Tundra Books and Net Galley allowed me to read this book for review (thank you).  It will be in stores on September 9th, so get a copy then.

Boniface is in an orphanage and one of her duties is to go down to the river to get water.  She and her friend go there, put their buckets on the ground in line and then go to play.  She can't believe it when the other people there throw their buckets away from the line, but she doesn't say anything.  She just goes to get the bucket and moves back to the line.  But the people there won't let them have any water!

When they run back to the orphanage to report it to the houseparent, he tells them the people are afraid they are going to run out of water and are trying to protect their source.  The good news is that the orphanage is digging a well and should have their own water source soon.

Mr. Walters' story has a lovely message.  When the well starts giving them water, Boniface suggest sharing it with the people at the river.  They have enough they can share.  Why not share it with them as a sign of hope?

The book is very nicely illustrated and the story is tied to an actual village in Kenya.  Take a look and see the children he's writing about.

Tuesday, August 26, 2014

Julia's House for Lost Creatures by Ben Hatke

Julia's house is carried about on the back of a turtle.  It has to be a big old leatherback turtle because her house is an old Victorian home.  That's the kind of house I admire and wish I owned...

First Second Books and Net Galley allowed me to read this book for review (thank you).  It will be published September 2nd, so you'll be able to pick up a copy soon.

Julia and her house move out by the sea and settle in.  She loves the views but the house is just TOO quiet.  So she makes a sign that says lost creatures are welcome there.  Imagine her surprise when there's a little parade of animals coming through her door!  A patched up kitty, troll, mermaid, dragon, snail, gnome and many, more come in her door.  The problem is that no one is helping around the house.  What a mess!

Julia has to create two more signs to get things back to normal but it all works out.  It's a fun tale and the illustrations are great.  Fantasy animals are fun!  So is Julia.  

I'm buying a copy of this one for my personal library.  Just take a look at it; I'm sure it will enchant you, too.

Always, Abigail by Nancy Cavanaugh

Abigail and her two best friends enter sixth grade with big plans:  Pom pom girls, popularity and secret codes.  She'll get her picture taken and displayed as a pom pom girl and she'll have status.  What could be better?

Sourcebooks Jabberwocky and Net Galley allowed me to read this book for review (thank you).  It has been published, so you can grab a copy now.

I liked this story for several reasons.  It's an example of how your goals can change when you aren't looking.  It looks at who really is and isn't your friend.  The story is partly written in letter form and that fascinates me.  I had pen pals in high school and just loved getting letters from them.  One girl I met when I was 16 and she's still my friend now.  I've known her longer than I have known my husband!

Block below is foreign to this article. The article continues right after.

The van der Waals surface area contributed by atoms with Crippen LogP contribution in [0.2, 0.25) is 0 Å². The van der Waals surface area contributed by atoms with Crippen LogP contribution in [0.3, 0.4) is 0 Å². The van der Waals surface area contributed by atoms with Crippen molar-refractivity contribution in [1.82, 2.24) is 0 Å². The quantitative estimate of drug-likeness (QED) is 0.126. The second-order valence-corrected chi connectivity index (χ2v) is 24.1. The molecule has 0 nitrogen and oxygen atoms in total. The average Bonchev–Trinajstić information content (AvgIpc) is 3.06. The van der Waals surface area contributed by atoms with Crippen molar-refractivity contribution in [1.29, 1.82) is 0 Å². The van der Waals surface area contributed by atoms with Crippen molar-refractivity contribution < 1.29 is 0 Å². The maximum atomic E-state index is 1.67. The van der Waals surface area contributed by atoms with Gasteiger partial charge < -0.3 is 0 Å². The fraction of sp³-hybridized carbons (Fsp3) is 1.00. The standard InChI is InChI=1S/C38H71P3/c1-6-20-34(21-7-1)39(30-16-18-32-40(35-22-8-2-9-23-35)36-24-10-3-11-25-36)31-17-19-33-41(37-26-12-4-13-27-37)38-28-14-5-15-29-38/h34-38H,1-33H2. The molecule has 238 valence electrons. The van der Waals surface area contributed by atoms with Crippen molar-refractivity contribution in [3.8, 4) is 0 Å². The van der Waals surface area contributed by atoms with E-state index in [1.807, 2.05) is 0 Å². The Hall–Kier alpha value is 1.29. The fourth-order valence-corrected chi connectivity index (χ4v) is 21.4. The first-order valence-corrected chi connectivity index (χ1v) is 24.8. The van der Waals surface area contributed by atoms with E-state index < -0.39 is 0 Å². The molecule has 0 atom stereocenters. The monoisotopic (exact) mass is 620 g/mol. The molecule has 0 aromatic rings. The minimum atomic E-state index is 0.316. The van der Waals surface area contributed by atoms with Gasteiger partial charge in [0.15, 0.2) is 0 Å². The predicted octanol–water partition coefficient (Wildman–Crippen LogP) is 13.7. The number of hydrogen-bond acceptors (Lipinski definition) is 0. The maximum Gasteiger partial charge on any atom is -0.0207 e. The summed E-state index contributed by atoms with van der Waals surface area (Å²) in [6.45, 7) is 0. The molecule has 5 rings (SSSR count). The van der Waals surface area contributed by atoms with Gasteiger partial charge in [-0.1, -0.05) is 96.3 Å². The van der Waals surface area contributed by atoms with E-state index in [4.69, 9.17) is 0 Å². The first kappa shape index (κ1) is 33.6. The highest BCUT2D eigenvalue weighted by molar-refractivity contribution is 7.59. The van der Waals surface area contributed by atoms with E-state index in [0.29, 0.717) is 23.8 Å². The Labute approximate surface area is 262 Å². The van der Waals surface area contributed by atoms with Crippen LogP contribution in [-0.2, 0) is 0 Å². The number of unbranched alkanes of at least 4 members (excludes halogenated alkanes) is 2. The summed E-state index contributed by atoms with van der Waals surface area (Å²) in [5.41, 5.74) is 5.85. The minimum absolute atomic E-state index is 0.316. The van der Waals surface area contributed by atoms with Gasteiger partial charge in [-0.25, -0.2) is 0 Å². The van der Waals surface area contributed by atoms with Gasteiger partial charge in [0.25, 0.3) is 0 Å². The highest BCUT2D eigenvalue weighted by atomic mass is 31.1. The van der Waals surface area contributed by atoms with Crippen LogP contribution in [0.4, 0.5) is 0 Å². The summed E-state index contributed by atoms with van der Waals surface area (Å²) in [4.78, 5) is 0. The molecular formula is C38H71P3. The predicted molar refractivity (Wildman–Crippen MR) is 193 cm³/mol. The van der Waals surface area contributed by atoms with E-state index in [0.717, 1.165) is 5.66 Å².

Abigail tries out for the pom pom girls and makes the list.  There's an asterisk by her name and she thinks that means she's going to team captain.  Unfortunately, it means she's an alternate.  If one of the regular girls goes out, she can replace them.  Sigh...

Even worse, one of the assignments in her home room (which is different than her besties) is to write friendly letters to the school's biggest outcast.  How could this happen?  Not only that, she finds herself understanding and liking Gabby.  She doesn't want to, so why is this happening?  They even do read aloud to younger classes together and it works like a charm.  Maybe it's not so bad not making the pom pom team.  Then one of the girls hurts her leg and she's put on the team...

Learning popularity can make people two-faced and real joy can be doing something worthwhile is a hard lesson for Abigail.  But she's growing up and turning into her own person and I like her.  I bet you will, too.

Monday, August 25, 2014

The Graham Cracker Plot by Shelley Tougas

Daisy knows her Dad is a good man and shouldn't be in prison.  It was all just a big mistake...

Macmillan's Children Publishing Group and Net Galley allowed me to read this book (thank you).  It will be published September 2nd; check with your bookstore for a copy.

Daisy's grandmother takes her to visit her father.  Daisy's mother refuses to go or take her.  Daisy is young enough they've colored the truth for her.  As it turns out, that was a big mistake.

Daisy gets her sometimes friend, Graham, to help her figure out how to get her Dad out of jail.  Graham comes up with a far-fetched idea that sounds good to Daisy.  They'll get a car and driver and then create a diversion while Daisy throws wire cutters over the fence.  Sounds easy, doesn't it?  Not so...

They get a car and a driver who is mentally challenged from an auto accident.  Then they add a miniature horse.  And it just gets worse.

This is a tale about a girl who loves her father and wants to save him.  She ends up finding out he's no angel and that even with plans things don't turn out.  She still loves him and plans to see him, but she's grown up some after this adventure.

I think most kids would laugh over their antics as they attempt to carry out their plot.  Murphy's law prevails.  Here's your chance to give you young one a book that's fun to read but has an underlying message, too.

Happy reading!

Death in Elysium by Judith Cutler